In the event of a Sino-America conflict, this balancing strategy would be severely tested, particularly among countries with competing claims in the maritime area. Any military escalation in the sea lanes would also undermine trade and investment links and severely impact on the region’s trade-geared economies.
There are rising expectations that Trump will adopt a “status quo plus” approach to his predecessor Barack Obama’s “pivot” towards Asia. Unlike the Obama administration, which proactively engaged smaller Asian states, the Trump administration has so far left Asean in the cold, preferring to prioritize instead engagement with Northeast Asian allies Japan and South Korea.
As the supposed driver of regional integration and bedrock of East Asia’s security architecture, Asean is now scrambling to assert any semblance of centrality in managing the South China Sea disputes. Indeed, there is a lingering sense that Asean could slip into strategic irrelevance unless it quickly forges a unified and coherent approach to the maritime disputes.
As China intensified its influence over Southeast Asian countries, including American treaty allies Thailand and the Philippines, the Trump administration confronts the tough task of regaining strategic ground lost in the late phases of Obama’s lame duck rule. But it is still unclear the comprehensive engagement that will be needed to reverse the tide under Trump.
In coming months, the US Navy is expected to conduct sustained freedom of navigation operations to reassert its power via-a-vis China’s claims in the South China Sea. Trump will also likely put more pressure on regional allies, particularly Japan and Australia, to contribute more to multilateral efforts aimed at reining in Chinese growing maritime ambitions.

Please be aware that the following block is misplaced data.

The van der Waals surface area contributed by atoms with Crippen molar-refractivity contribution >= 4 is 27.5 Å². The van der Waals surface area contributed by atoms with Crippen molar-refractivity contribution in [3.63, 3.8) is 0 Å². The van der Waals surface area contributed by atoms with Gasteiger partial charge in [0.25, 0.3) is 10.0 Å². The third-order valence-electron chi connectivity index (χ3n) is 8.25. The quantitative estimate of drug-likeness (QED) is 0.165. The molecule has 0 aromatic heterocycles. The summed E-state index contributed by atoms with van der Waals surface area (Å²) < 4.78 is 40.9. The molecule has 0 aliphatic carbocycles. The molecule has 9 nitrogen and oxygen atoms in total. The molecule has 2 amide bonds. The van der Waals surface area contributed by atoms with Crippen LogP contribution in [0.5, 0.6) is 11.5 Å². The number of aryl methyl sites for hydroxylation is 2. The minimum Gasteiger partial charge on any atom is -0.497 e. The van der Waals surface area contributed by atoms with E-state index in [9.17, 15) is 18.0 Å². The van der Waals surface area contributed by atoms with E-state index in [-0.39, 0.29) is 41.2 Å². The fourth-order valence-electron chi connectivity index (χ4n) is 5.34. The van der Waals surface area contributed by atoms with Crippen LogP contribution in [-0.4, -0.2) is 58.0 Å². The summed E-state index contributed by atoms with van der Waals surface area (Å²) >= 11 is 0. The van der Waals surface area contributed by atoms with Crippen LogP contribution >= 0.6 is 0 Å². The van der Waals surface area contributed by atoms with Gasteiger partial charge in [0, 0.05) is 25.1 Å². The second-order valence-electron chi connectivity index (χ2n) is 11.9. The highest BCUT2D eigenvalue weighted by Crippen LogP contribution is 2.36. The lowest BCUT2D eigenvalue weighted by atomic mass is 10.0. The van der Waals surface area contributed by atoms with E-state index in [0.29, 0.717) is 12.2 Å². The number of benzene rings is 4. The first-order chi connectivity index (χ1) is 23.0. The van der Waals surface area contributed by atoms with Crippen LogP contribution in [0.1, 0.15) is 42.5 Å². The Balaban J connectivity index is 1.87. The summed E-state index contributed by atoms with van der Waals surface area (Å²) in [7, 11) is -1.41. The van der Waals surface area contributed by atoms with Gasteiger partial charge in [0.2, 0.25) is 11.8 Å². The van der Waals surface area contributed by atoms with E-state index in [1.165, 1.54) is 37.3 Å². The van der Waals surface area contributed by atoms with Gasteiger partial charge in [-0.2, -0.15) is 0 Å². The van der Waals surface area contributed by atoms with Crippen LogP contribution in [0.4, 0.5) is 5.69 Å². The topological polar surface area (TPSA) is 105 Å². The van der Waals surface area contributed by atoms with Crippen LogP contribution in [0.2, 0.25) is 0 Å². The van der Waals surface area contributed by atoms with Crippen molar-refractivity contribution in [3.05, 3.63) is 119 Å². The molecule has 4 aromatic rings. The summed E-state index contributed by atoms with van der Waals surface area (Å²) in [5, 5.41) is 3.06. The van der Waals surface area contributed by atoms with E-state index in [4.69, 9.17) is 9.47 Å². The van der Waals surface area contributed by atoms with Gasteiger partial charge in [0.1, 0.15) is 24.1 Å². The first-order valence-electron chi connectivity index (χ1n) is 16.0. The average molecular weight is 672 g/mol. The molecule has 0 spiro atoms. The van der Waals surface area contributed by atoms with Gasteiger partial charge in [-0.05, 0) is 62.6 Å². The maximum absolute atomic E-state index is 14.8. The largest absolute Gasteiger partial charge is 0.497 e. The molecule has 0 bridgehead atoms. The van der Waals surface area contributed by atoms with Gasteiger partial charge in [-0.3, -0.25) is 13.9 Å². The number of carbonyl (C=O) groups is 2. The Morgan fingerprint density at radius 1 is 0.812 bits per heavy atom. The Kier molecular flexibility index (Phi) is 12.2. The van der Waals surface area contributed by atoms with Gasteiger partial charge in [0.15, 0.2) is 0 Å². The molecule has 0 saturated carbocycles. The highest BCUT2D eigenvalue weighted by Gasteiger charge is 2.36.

Since the early 2000s, China has progressively stepped up its campaign to deny American intelligence, surveillance and reconnaissance missions within its 200-mile exclusive economic zone and increasingly beyond. Earlier this month, a Chinese surveillance aircraft flew dangerously close to intercept a US Navy P-3C Orion surveillance aircraft flying over the South China Sea.
The incident sent ripples through Southeast Asia and showed that the Trump administration’s tough language has not yet prompted China to retreat from its foothold in adjacent waters. China has recently fortified its presence in both the Spratlys, where it occupies seven land features, and the Paracels, where it occupies all of the 20 land features situated near Vietnam.
Weeks before Trump’s inauguration, China deployed anti-aircraft guns and close-in weapons systems to the Hughes and Gaven reefs of the Spratlys. It also recently built towers equipped with targeting radars at the Fiery Cross, the command-control center of China’s administrative presence in the island chain.
In the Paracels, also claimed by Vietnam, China has expanded the Woody Island to incorporate the nearby Rocky island. The integrated artificial island now hosts an airstrip, hangers and HQ-9 surface-to-air missile batteries, according to reports. Five other land features are set to have harbors and helipads, with the Duncan Island expected to host a full-fledged helicopter base.
Washington’s deployment of the USS Carl Vinson, accompanied by an armada of warships, was a clear signal that neither will America sit by idly as the strategic balance shifts. The last time America showed such force in the South China Sea was in early 2016, when there were concerns of imminent Chinese reclamation activity on the Philippine-claimed Scarborough Shoal.
That was under the pro-US Philippine President Benigno Aquino administration, which was replaced last July by the at least outwardly more China-friendly Duterte. China’s growing military prowess its putting pressure on America to develop a stronger naval presence in the region, with power projection capabilities at nearby bases, particularly at Subic and Oyster Bay in the Philippines.
But without stronger engagement and clearer messaging under Trump, it is not clear those or other regional facilities will be available when America most needs them.